3 cups cannellini beans, cooked or canned
1 teaspoon salt
ground black pepper to taste
1 cup ricotta cheese
1/2 teaspoon nutmeg, preferably freshly grated
3/4 to 1 cup flour
1 cup grated Parmesan cheese
Put the beans, salt and pepper into a food mill set over a large bowl and run them through, or use a food processor to mash them as smooth as possible. You should have about 2 cups.
Using a fork to stir, add the cheese, egg and nutmeg. Add half the flour and stir, slowly adding more flour until it starts to form a dough you can handle… but just barely.
Turn the dough out on a lightly floured surface. Knead very gently for a minute or so. At this point you want to test the dough to make sure it holds its shape when cooked. Put some water on to boil in a small pot. Pinch off a small piece of dough, the size of a large grape, and drop it into the boiling water. If itdoesn’t hold it shape add a little more flour to your dough and knead it in gently.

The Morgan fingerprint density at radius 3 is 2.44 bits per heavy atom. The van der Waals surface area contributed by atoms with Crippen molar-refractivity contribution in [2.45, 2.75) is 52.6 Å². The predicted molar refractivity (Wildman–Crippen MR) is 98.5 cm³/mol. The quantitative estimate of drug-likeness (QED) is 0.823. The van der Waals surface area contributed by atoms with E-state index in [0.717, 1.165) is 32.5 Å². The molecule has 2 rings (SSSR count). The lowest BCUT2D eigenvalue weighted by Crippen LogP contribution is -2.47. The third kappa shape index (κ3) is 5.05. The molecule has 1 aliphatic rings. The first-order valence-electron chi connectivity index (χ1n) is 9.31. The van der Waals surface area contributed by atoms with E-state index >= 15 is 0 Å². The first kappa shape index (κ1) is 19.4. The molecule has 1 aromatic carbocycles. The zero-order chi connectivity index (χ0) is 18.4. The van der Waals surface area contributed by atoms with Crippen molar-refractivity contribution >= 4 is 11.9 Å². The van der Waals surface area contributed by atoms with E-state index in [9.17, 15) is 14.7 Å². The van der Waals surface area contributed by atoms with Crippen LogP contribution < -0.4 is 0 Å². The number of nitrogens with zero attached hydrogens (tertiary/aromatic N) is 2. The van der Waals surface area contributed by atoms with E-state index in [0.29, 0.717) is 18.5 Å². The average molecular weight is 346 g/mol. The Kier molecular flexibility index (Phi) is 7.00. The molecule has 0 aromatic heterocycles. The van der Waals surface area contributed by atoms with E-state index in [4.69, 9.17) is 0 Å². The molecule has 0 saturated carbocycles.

Divide the dough into four pieces. Roll each piece into a rope about 1/2 inch thick on a lightly floured surface. Cut each rope into 1 inch pieces.
Your gnocchi are ready to cook. You could place them on a lightly floured sheet pan, separated and not piled on top of each other, to freeze them for another time.
To cook, fill a large pot halfway with water, add 1 tsp salt, and bring to a boil. While waiting for the water to boil get ready a slotted spoon for removing the gnocchi from the water and lightly butter a serving dish. When the water is boiling drop in some of the gnocchi, I did mine in 3 batches. The gnocchi will sink to the bottom and when cooked they will rise to the surface. They only take 2-3 minutes to cook. Remove with the slotted spoon and place on your prepared dish. Sprinkle with Parmesan cheese, or serve with pesto or tomato sauce, or try them in tomato basil soup.
Note: Cannellini beans are creamy, white Italian beans, sometimes called white kidney beans. You can buy dry beans and soak and cook them yourself, or use canned beans.
Adapted from How to Cook Everything Vegetarian by Mark Bittman